According to AFF, “the fight against corruption at both national and international levels continues to be a serious challenge. As envisaged, there were several challenges encountered during the implementation of the project; seeking partnerships and gaining government’s recognition and buy-in. When an organisation comes with a declared mission of fighting corruption in Nigeria, it automatically becomes an enemy to a certain crop of people within the system. This was the story of AFF in seeking partnerships and gaining the government’s recognition of the Corruption Not-In-My-Country (NIMC) campaign. However, having reputable stakeholders who knew what drove the AFF campaign and who could vouch for the integrity and genuineness of the organisation made the difference and opened difficult doors for the team.

“Leveraging existing relationships and proven track records of past achievements equally enabled AFF to beat this hurdle. The duration of the project was too short to test all activities for proof of effectiveness, though so much was achieved within the short time. The timelines of events could be extended for better results and outcomes, and to also allow for unforeseen events that are not within anyone’s control to be taken care of appropriately. As the society kept embracing the FlagIt app to report their encounters, it challenged our funding, as these situations necessitated shift in our logistics and deliverables,” AFF stated.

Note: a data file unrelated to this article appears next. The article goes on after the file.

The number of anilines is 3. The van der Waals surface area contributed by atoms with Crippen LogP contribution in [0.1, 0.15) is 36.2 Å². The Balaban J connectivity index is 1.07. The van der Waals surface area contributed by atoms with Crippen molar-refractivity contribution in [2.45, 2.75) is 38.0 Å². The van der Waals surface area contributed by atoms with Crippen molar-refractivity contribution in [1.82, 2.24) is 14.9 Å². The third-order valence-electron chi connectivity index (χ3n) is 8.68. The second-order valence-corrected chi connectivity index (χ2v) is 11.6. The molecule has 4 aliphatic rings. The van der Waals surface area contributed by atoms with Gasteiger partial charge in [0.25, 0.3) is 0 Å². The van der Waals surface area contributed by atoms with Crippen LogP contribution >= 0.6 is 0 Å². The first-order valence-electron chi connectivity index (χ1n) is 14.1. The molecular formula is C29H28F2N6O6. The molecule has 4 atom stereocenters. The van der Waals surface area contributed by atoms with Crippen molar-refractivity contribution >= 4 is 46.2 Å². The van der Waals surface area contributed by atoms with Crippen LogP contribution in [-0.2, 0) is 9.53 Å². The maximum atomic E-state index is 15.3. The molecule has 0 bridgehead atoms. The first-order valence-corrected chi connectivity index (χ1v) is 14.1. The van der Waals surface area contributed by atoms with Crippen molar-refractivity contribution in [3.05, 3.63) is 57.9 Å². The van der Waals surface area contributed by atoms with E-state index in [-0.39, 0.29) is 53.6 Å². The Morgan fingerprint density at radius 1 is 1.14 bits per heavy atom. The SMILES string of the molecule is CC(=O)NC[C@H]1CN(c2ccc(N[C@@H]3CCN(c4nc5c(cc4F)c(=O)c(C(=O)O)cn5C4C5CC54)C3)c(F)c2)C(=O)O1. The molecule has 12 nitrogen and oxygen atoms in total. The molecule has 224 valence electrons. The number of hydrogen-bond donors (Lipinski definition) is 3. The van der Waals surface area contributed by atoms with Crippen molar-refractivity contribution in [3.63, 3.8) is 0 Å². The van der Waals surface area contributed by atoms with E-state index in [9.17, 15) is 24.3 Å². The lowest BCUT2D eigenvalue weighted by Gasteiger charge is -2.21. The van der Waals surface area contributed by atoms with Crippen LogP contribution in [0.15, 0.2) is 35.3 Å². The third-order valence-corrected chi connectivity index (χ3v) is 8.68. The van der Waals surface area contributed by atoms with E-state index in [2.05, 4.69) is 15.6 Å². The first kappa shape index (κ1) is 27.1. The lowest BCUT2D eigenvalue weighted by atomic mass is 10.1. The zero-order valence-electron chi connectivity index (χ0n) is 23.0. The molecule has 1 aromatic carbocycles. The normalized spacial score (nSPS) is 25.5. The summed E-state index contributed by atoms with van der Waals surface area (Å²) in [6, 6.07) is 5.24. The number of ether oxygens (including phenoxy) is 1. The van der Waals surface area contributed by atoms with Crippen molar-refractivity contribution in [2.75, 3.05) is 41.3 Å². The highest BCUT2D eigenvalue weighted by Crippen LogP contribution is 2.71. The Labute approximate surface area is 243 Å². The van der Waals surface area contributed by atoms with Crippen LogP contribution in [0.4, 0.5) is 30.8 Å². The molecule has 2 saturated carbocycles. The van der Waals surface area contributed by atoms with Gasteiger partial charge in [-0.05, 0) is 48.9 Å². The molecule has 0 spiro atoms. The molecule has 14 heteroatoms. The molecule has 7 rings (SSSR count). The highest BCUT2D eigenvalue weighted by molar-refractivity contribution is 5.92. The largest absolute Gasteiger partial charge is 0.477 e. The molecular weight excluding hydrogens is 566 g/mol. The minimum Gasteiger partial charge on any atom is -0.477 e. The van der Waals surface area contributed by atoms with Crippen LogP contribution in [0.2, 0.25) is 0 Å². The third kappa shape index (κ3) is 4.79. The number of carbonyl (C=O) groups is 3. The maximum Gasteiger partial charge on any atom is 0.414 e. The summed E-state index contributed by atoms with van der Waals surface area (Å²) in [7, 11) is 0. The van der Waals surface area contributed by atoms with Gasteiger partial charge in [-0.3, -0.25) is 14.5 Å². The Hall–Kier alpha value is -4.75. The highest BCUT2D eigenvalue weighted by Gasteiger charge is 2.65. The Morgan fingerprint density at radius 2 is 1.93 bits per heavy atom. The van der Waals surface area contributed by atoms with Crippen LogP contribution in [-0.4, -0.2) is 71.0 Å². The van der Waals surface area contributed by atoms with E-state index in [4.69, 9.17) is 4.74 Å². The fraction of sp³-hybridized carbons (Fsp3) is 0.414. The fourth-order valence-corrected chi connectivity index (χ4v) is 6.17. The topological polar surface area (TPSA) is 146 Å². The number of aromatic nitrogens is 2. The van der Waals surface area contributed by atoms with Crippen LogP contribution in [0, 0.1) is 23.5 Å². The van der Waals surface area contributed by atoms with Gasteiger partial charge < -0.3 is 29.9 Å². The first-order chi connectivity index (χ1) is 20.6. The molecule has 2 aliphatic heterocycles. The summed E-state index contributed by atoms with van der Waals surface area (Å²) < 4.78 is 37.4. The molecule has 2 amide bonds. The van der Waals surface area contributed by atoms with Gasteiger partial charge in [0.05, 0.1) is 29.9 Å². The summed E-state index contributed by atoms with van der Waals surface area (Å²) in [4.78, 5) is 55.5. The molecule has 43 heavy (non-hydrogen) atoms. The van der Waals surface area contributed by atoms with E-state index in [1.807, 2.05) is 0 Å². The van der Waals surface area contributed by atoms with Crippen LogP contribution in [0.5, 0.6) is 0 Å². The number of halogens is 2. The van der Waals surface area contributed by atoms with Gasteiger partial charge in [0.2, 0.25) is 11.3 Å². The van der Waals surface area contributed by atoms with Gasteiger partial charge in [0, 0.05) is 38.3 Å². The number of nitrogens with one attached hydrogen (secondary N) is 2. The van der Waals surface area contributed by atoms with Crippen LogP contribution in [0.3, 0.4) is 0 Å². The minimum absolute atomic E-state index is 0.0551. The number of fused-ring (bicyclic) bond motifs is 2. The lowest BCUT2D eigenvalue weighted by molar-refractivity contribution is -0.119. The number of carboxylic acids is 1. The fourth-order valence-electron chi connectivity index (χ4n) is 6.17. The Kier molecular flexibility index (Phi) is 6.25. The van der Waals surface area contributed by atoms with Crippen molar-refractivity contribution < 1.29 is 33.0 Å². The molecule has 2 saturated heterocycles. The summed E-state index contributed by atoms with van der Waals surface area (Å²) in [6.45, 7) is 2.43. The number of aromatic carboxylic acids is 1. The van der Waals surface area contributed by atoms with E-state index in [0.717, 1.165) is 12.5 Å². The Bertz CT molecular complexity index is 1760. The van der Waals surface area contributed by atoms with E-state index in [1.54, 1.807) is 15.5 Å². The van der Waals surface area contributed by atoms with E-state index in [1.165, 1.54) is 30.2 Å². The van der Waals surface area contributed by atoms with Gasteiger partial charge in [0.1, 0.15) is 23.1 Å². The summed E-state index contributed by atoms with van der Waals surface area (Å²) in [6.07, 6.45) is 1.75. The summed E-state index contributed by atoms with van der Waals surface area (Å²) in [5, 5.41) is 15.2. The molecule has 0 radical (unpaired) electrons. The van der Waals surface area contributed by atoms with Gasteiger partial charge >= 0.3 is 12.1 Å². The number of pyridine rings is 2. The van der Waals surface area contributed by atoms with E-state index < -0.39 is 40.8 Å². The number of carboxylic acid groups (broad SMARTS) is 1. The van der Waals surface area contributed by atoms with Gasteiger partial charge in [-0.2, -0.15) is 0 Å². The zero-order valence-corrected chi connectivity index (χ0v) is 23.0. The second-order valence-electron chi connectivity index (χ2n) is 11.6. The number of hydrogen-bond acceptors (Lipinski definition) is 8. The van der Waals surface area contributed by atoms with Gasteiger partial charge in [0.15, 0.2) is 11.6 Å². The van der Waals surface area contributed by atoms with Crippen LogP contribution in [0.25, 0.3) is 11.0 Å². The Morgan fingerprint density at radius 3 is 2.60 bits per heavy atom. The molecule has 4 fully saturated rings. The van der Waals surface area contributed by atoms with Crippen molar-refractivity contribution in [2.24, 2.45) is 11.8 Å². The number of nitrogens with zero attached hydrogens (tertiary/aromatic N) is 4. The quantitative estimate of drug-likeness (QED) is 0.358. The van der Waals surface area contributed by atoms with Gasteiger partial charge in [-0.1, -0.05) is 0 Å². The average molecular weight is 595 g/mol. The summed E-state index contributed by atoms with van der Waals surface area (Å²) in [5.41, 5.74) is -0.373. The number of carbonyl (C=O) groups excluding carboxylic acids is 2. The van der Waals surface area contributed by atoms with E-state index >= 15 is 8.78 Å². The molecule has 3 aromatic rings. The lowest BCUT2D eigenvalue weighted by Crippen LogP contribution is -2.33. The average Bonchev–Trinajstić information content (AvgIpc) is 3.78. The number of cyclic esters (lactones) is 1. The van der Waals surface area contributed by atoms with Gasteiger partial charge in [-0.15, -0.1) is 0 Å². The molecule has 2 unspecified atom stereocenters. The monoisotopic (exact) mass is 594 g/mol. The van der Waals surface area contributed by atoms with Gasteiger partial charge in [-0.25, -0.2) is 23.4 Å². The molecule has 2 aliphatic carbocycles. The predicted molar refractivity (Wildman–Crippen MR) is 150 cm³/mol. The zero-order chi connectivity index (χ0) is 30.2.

The organisation, however, learnt some lessons; whilst surmounting the many challenges that it faced during the project implementation, AFF learnt that while combating corruption in Nigeria could be very challenging, it is also an achievable task. And for success, the task must be driven through collaborations with institutions, which would also lead to the strengthening of the capacities of these organisations, and the enabling of integrity-driven service delivery.